Every Saturday morning, when most of us are wondering what is to become of the day, two hundred or more children come running over bomb sites and out of working class houses that line the streets of the poorest part of Bow in London, and assemble in 'children's order' in a queue outside three houses in Farn Street.
C.U. Frogman with members of public.
L.V. Frogman jump from low flying helicopter into harbour.
S.V. Two frogmen in water.
S.V.Pan Helicopter drops rescue net to frogmen and hauls them up into helicopter.
S.V. Helicopter and landing craft approach shore.
G.V. Landing craft towards shore.
S.V. Landing craft beaches - marines run up beach.
L.V. Marines along beach.
S.V. Members of the public going aboard the "Zeven Provincien" (cruiser)
L.V. The cruiser "De Ruyter"
C.U. Heavy guns of cruiser.
G.V. Part of the fleet moored in harbour.
G.V.Pan From gas works at end of Fern Street, to children lined up, awaiting to receive their presents.
S.V. A sign reading "Fern Street Settlement"
S.V. Children lined up.
C.U.Pan Boy taking his farthing from pocket.
C.U. The boy's card and farthing.
S.C.U. Children placing their farthings into box, woman holding box.
S.C.U. Archway with inscription "Enter all ye children small" "None can come who are too tall" .....
S.C.U. Mrs. Violet Way handing toys to children as they pass through the archway.
T.V. Young child carrying his presents away.
Top V. Baby walks through arch to collect present.
C.U.Pan From picture in window of Jesus with little children, to a portrait of Miss Clara Grant-the founder.
S.V. Mrs. Way surrounded by young children..S.O.F....."Mrs. Way, you are the warden of the Fern Street Settlement, I wonder whether you can tell me when it all began"
Front V. S.O.F.....Mrs. Way answers.."Over fifty years ago," S.O.F. Ends.... "Parcels of toys, clothes, books, all sorts of things that would help"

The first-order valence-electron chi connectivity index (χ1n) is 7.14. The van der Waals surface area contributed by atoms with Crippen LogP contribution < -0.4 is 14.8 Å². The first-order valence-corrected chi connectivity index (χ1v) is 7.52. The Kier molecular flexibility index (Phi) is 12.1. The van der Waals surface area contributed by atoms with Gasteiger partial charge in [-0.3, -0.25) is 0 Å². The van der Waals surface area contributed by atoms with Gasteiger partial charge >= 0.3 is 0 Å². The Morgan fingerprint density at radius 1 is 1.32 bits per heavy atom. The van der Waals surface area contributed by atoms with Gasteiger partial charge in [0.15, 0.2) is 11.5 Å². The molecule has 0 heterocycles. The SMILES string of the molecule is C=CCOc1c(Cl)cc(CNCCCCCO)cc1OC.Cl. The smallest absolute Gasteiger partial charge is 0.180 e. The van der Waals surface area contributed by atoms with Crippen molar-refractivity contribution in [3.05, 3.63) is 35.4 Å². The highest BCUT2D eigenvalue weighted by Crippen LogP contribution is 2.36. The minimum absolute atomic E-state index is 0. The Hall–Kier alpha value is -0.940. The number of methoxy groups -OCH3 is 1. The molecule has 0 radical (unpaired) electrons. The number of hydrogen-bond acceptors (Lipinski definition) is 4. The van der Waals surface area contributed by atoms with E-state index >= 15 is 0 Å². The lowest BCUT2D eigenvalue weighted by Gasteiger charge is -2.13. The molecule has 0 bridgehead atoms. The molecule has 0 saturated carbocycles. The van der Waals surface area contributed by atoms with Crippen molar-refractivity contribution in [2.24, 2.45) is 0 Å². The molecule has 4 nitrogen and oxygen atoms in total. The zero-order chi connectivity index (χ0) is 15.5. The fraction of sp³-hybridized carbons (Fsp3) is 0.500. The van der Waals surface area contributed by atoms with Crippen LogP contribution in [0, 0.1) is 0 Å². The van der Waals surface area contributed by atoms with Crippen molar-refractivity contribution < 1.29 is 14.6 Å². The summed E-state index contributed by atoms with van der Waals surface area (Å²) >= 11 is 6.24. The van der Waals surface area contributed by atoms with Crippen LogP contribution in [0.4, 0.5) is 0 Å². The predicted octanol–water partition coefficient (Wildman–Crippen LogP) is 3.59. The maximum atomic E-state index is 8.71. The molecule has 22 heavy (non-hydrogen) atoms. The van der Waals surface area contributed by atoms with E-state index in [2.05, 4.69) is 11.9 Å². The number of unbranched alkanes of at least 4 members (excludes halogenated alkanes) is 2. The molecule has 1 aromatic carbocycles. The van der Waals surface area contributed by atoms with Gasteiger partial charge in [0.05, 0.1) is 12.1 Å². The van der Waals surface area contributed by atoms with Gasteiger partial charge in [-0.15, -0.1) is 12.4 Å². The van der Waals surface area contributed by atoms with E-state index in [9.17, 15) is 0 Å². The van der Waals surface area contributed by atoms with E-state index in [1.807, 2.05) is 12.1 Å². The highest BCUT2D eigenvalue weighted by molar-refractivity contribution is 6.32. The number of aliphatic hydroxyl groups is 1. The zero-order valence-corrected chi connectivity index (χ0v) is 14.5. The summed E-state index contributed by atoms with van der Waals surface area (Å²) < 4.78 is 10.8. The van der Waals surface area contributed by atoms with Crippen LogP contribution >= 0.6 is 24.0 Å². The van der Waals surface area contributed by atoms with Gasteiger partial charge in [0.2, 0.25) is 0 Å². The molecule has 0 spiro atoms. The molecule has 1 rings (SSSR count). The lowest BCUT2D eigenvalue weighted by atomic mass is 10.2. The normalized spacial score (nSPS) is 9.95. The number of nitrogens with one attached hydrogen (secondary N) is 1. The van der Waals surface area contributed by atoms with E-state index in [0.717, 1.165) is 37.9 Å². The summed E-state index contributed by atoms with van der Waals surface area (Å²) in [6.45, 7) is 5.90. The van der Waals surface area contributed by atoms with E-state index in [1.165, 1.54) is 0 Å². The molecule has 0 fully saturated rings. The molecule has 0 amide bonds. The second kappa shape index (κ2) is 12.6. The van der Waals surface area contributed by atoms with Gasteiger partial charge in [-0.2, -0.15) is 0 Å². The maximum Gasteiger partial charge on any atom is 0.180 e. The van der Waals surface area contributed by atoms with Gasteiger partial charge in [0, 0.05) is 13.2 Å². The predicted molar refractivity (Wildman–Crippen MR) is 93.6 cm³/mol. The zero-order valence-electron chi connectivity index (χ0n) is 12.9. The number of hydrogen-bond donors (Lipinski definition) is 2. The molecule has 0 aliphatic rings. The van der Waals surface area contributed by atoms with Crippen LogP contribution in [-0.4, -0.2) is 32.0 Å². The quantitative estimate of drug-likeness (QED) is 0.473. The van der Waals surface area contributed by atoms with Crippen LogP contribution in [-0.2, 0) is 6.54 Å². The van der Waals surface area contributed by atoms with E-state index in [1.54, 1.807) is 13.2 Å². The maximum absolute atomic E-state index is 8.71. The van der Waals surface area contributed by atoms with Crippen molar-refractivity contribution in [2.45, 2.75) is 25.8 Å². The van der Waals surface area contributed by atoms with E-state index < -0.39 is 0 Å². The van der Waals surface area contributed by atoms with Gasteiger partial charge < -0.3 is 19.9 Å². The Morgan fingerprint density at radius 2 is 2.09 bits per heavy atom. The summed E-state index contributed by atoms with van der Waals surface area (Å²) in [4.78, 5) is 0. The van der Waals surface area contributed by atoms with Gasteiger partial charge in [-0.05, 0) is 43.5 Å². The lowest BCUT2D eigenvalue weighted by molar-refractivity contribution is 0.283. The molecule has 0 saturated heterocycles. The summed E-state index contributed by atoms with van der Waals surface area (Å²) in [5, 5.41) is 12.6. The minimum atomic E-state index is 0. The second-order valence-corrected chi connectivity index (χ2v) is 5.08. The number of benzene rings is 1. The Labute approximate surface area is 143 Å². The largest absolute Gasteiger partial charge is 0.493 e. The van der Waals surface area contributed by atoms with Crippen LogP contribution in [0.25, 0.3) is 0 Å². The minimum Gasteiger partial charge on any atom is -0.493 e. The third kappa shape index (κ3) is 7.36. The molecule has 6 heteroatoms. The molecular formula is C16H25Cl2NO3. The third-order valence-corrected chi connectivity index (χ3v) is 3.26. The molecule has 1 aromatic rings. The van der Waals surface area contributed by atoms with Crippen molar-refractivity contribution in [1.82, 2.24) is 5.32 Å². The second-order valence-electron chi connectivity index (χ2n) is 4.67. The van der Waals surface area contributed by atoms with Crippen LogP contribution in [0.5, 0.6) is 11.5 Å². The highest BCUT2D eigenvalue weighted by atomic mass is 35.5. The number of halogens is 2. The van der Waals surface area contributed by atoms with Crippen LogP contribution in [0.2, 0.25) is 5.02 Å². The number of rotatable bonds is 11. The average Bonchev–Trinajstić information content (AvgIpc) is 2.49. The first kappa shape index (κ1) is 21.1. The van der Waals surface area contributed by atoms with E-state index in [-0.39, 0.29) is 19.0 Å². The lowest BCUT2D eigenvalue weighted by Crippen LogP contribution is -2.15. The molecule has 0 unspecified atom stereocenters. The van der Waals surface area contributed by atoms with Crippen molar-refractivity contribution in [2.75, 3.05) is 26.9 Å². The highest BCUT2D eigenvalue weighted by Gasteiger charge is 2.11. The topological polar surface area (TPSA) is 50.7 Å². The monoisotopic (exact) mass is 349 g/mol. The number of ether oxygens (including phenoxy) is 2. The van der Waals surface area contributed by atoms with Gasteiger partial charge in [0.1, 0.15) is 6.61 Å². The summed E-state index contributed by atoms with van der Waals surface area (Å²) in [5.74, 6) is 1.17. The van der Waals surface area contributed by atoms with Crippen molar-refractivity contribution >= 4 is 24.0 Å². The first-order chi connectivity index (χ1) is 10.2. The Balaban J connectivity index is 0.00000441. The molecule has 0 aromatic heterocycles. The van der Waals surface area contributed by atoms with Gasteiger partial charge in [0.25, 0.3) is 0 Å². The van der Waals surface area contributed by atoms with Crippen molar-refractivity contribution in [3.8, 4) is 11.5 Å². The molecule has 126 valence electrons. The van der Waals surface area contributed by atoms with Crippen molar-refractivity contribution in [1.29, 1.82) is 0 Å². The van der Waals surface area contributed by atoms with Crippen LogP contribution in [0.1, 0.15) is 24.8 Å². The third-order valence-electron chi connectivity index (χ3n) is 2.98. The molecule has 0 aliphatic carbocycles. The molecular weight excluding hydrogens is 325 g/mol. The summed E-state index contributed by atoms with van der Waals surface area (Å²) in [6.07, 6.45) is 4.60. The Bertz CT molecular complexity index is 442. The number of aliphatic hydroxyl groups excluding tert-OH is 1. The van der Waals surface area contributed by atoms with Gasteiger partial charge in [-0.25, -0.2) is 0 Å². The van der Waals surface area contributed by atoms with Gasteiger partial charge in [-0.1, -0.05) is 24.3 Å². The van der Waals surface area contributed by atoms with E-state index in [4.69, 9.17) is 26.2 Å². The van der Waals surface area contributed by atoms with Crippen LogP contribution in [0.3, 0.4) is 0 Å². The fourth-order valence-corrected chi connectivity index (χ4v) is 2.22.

S.V. S.O.F....Children opening their presents and making comments.
C.U.Pan Along children examining toys.
Script is copyright Reuters Limited. All rights reserved
Background: Every Saturday morning, when most of us are wondering what is to become of the day, two hundred or more children come running over bomb sites and out of working class houses that line the streets of the poorest part of Bow in London, and assemble in 'children's order' in a queue outside three houses in Farn Street.
There is nothing imposing about these three houses - but for the name board above them - Fern Street Settlement - you would take them to be the house of working class folk. But inside them work four ladies who carry a torch of service lighted more than fifty years ago.
Mrs. Clara Grant was a school-teacher in Bow, and was appelled by the poverty she found in the homes of her pupils. This was the year 1900 before the birth of the idea of the Welfare State. Mrs. Grant began to work for the poor, the sick, and the needy and that work has gone on ever since.
The unique feature of Mrs Grant's work was her realisation of the immense pleasure given to children by simple things. She was obliged, at first, to work without funds, and therefore she wrapped any little simple toy she could procure in a bundle. These bundles she sold to the children for a farthing - the smallest coin in the currency. This tradition of a 'bundle for a farthing' has gone on ever since - latterly, since Mrs. Grant's death, under the wardenship of Mrs. Violet Way.
The whole of this story is contained in the looks on the faces of these children who week after week pass through a height board - the only eliminating factor. Mrs. Way lets them start with a farthing bundle when they are two, and many of them go every week until they are ten or more and no longer can pass beneath the gate to the 'farthing bundle'